Nokia Bell Labs Claim They've Created a Battery with 2.5 Times the Capacity

(www.nokia.com)

I've seen a lot of similar stories make the tech press over the years, but yet battery life is still pretty abysmal. The fact this is coming from Nokia Bell Labs, which has a bit more of a track record than random startups suggests it might actually be a reality. Sometime.

Running For My Life

I'm two years into my health journey that began with adopting Intermittent Fasting along with a low carb diet to manage Type 2 Diabetes and Hypertension. Since, I've adopted a more "no sugar no grains no seed oils" approach, trending mostly carnivore (I.e. eating mostly animal-based products).

While I think it's safe to say my Diabetes is in remission with an A1C at or below 5.6% for more than a year now, weight down over 110 pounds/50 kilos, and a coronary artery calcium score of zero, I'm not quite out of the woods yet.

Mild hypertension is still an issue for me. Granted it is much better than it was several years ago, but now I know my aorta is "dilated" (i.e. bigger than it should be), and higher blood pressure is not particularly good for that. I'm sure it will come up when I go in for a physical.

Meanwhile, I've made one other important change: I'm exercising. More specifically, I'm trying to keep my heart rate in Zone 2, known to provide improvements in endurance. I've seen a few methods to calculate this, but I'm going with the Vinnie Tortorich method: 180 minus your age, which means about 134 plus or minus 5 beats.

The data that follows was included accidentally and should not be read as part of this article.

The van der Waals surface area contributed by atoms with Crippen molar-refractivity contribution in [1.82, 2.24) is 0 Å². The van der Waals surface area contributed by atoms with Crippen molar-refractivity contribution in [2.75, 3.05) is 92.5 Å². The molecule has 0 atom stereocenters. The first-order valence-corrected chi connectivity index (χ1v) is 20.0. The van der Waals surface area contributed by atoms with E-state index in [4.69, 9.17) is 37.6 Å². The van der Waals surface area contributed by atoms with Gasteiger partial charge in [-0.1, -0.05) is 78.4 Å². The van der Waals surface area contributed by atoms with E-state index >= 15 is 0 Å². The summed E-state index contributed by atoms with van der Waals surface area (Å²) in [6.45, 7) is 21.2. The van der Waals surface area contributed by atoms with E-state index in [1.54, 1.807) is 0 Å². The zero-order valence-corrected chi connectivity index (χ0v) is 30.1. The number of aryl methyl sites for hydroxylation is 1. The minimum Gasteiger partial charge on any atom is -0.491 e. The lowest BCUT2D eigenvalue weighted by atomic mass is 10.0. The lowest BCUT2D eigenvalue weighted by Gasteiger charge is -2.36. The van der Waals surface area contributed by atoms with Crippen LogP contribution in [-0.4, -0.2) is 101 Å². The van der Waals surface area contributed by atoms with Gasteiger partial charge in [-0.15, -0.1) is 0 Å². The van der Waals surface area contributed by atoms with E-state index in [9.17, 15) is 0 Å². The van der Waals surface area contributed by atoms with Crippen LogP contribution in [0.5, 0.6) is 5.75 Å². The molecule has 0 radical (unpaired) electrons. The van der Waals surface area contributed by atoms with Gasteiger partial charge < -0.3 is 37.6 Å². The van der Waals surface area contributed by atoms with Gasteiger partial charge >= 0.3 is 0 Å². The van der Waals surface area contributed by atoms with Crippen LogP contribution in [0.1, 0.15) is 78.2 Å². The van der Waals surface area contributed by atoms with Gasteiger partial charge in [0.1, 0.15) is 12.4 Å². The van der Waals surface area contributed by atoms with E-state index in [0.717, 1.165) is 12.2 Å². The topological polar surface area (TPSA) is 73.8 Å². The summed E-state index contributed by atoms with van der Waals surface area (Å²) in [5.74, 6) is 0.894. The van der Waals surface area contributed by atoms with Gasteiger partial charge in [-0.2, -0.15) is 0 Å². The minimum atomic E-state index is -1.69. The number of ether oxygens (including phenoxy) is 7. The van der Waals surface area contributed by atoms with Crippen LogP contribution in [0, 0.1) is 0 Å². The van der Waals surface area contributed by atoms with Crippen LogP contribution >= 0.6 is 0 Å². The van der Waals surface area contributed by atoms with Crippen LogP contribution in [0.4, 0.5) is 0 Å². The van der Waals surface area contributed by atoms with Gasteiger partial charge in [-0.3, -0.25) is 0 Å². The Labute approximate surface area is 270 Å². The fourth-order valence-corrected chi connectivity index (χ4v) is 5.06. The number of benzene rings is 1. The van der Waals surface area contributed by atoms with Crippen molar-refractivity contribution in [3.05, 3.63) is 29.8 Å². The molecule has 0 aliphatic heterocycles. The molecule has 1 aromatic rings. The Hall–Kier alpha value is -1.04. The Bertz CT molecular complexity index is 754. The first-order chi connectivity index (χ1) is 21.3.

The exercise I've chosen? Running, or walking when my heart rate goes above the Zone 2 range, which happens pretty quickly still. I have a treadmill at home, most hotels I stay in also have a treadmill, and the weather is improving at home. Basically zero excuses not to do this.

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At first, I started out using a Mi Band 3 to track my heart rate during workouts and sleep, which worked ok for a bit. Unfortunately, after a recent software update, it sporadically stops syncing with my phone. This eventually lead me to buy something I've been wanting for a while now: an Apple Watch. It works a whole lot better:

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As I started going longer and further than before (from a couple miles over half an hour to over four miles over an hour and change), I saw a significant decrease in my blood glucose. It got to a point where I asked my doctor if I should continue to take Metformin.

My doctor said I no longer needed to take Metformin, but I should continue to monitor. Which, of course I am doing. My blood glucose has gone back up, but it's staying in a fairly normal range (averaging about 90 mg/dL) without taking medication.

The exercise really isn't so much about the physical fitness, though I know that's improving as well. It's the emotional fitness. I'm not quite sure how to describe it, but I just feel better after I've spent some time sweating with just me, my feet, and whatever podcasts I'm listening to. Which, during my workouts, tend to be health-related podcasts.

I do also find myself thinking lately, when stressed, I should go out for a run. I never in my life thought I'd be saying that, but here we are.

Red Pocket Mobile buys FreedomPop

(www.reddit.com)